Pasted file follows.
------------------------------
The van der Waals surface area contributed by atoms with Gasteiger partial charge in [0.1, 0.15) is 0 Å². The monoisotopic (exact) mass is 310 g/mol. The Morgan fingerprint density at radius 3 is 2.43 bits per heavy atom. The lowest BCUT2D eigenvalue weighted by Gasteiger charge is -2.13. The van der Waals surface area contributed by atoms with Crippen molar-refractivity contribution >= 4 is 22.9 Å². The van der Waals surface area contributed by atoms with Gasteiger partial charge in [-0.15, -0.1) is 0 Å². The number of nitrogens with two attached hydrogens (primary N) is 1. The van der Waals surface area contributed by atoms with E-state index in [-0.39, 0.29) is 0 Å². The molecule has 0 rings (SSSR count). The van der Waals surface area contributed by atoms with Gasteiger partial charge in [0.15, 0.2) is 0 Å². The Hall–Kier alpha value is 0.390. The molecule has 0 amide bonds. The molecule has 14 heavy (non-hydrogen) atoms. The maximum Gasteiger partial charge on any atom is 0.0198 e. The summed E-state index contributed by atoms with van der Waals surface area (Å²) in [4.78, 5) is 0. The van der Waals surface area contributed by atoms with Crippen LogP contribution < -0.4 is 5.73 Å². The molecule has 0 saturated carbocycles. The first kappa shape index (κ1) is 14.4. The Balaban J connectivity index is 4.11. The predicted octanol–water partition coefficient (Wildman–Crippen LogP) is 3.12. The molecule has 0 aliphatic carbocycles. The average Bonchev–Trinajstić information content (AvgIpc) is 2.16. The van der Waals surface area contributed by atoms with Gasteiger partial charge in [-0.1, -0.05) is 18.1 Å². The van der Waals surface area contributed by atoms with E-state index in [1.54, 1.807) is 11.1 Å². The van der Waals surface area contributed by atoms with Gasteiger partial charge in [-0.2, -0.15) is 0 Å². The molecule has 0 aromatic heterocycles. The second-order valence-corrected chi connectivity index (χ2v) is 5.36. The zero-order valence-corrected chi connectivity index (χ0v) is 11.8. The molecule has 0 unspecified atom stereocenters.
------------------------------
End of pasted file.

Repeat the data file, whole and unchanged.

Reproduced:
The van der Waals surface area contributed by atoms with Gasteiger partial charge in [0.1, 0.15) is 0 Å². The monoisotopic (exact) mass is 310 g/mol. The Morgan fingerprint density at radius 3 is 2.43 bits per heavy atom. The lowest BCUT2D eigenvalue weighted by Gasteiger charge is -2.13. The van der Waals surface area contributed by atoms with Crippen molar-refractivity contribution >= 4 is 22.9 Å². The van der Waals surface area contributed by atoms with Gasteiger partial charge in [-0.15, -0.1) is 0 Å². The number of nitrogens with two attached hydrogens (primary N) is 1. The van der Waals surface area contributed by atoms with E-state index in [-0.39, 0.29) is 0 Å². The molecule has 0 rings (SSSR count). The van der Waals surface area contributed by atoms with Gasteiger partial charge in [0.15, 0.2) is 0 Å². The Hall–Kier alpha value is 0.390. The molecule has 0 amide bonds. The molecule has 14 heavy (non-hydrogen) atoms. The maximum Gasteiger partial charge on any atom is 0.0198 e. The summed E-state index contributed by atoms with van der Waals surface area (Å²) in [4.78, 5) is 0. The van der Waals surface area contributed by atoms with Crippen LogP contribution < -0.4 is 5.73 Å². The molecule has 0 saturated carbocycles. The first kappa shape index (κ1) is 14.4. The Balaban J connectivity index is 4.11. The predicted octanol–water partition coefficient (Wildman–Crippen LogP) is 3.12. The molecule has 0 aliphatic carbocycles. The average Bonchev–Trinajstić information content (AvgIpc) is 2.16. The van der Waals surface area contributed by atoms with Gasteiger partial charge in [-0.1, -0.05) is 18.1 Å². The van der Waals surface area contributed by atoms with E-state index in [1.54, 1.807) is 11.1 Å². The van der Waals surface area contributed by atoms with Gasteiger partial charge in [-0.2, -0.15) is 0 Å². The molecule has 0 aromatic heterocycles. The second-order valence-corrected chi connectivity index (χ2v) is 5.36. The zero-order valence-corrected chi connectivity index (χ0v) is 11.8. The molecule has 0 unspecified atom stereocenters.